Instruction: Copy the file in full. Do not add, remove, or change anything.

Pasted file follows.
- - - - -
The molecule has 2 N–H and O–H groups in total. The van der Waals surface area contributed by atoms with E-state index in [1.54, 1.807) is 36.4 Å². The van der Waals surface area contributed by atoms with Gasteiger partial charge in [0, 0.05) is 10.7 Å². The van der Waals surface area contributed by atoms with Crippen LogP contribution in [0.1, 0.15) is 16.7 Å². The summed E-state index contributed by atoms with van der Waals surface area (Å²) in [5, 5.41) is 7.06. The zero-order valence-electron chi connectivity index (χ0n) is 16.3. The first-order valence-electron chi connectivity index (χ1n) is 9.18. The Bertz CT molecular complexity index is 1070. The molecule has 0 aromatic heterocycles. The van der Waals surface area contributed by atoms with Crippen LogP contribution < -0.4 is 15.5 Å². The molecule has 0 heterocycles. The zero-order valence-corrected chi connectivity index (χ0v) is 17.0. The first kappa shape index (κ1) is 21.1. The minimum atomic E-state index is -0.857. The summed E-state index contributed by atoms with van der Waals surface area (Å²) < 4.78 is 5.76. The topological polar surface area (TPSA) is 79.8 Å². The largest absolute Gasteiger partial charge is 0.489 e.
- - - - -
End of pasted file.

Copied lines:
The molecule has 2 N–H and O–H groups in total. The van der Waals surface area contributed by atoms with E-state index in [1.54, 1.807) is 36.4 Å². The van der Waals surface area contributed by atoms with Gasteiger partial charge in [0, 0.05) is 10.7 Å². The van der Waals surface area contributed by atoms with Crippen LogP contribution in [0.1, 0.15) is 16.7 Å². The summed E-state index contributed by atoms with van der Waals surface area (Å²) in [5, 5.41) is 7.06. The zero-order valence-electron chi connectivity index (χ0n) is 16.3. The first-order valence-electron chi connectivity index (χ1n) is 9.18. The Bertz CT molecular complexity index is 1070. The molecule has 0 aromatic heterocycles. The van der Waals surface area contributed by atoms with Crippen LogP contribution < -0.4 is 15.5 Å². The molecule has 0 heterocycles. The zero-order valence-corrected chi connectivity index (χ0v) is 17.0. The first kappa shape index (κ1) is 21.1. The minimum atomic E-state index is -0.857. The summed E-state index contributed by atoms with van der Waals surface area (Å²) < 4.78 is 5.76. The topological polar surface area (TPSA) is 79.8 Å². The largest absolute Gasteiger partial charge is 0.489 e.